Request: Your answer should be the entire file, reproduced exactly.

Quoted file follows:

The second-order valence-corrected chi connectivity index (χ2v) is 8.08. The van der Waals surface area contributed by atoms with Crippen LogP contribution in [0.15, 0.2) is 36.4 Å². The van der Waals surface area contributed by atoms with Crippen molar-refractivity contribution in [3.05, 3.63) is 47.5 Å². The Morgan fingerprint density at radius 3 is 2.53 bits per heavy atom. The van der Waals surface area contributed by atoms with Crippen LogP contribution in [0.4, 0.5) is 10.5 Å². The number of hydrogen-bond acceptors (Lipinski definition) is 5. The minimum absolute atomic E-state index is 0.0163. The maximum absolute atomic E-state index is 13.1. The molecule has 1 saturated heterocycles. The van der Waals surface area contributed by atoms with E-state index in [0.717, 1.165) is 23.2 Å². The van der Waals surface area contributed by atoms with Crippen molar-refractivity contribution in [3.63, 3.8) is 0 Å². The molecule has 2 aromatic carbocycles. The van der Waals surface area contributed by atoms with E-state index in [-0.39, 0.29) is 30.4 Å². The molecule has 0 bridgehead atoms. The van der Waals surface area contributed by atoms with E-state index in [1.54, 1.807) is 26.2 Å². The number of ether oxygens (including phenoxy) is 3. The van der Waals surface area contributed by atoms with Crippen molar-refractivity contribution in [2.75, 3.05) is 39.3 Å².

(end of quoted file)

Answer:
The second-order valence-corrected chi connectivity index (χ2v) is 8.08. The van der Waals surface area contributed by atoms with Crippen LogP contribution in [0.15, 0.2) is 36.4 Å². The van der Waals surface area contributed by atoms with Crippen molar-refractivity contribution in [3.05, 3.63) is 47.5 Å². The Morgan fingerprint density at radius 3 is 2.53 bits per heavy atom. The van der Waals surface area contributed by atoms with Crippen LogP contribution in [0.4, 0.5) is 10.5 Å². The number of hydrogen-bond acceptors (Lipinski definition) is 5. The minimum absolute atomic E-state index is 0.0163. The maximum absolute atomic E-state index is 13.1. The molecule has 1 saturated heterocycles. The van der Waals surface area contributed by atoms with E-state index in [0.717, 1.165) is 23.2 Å². The van der Waals surface area contributed by atoms with Crippen molar-refractivity contribution in [3.63, 3.8) is 0 Å². The molecule has 2 aromatic carbocycles. The van der Waals surface area contributed by atoms with E-state index in [-0.39, 0.29) is 30.4 Å². The molecule has 0 bridgehead atoms. The van der Waals surface area contributed by atoms with E-state index in [1.54, 1.807) is 26.2 Å². The number of ether oxygens (including phenoxy) is 3. The van der Waals surface area contributed by atoms with Crippen molar-refractivity contribution in [2.75, 3.05) is 39.3 Å².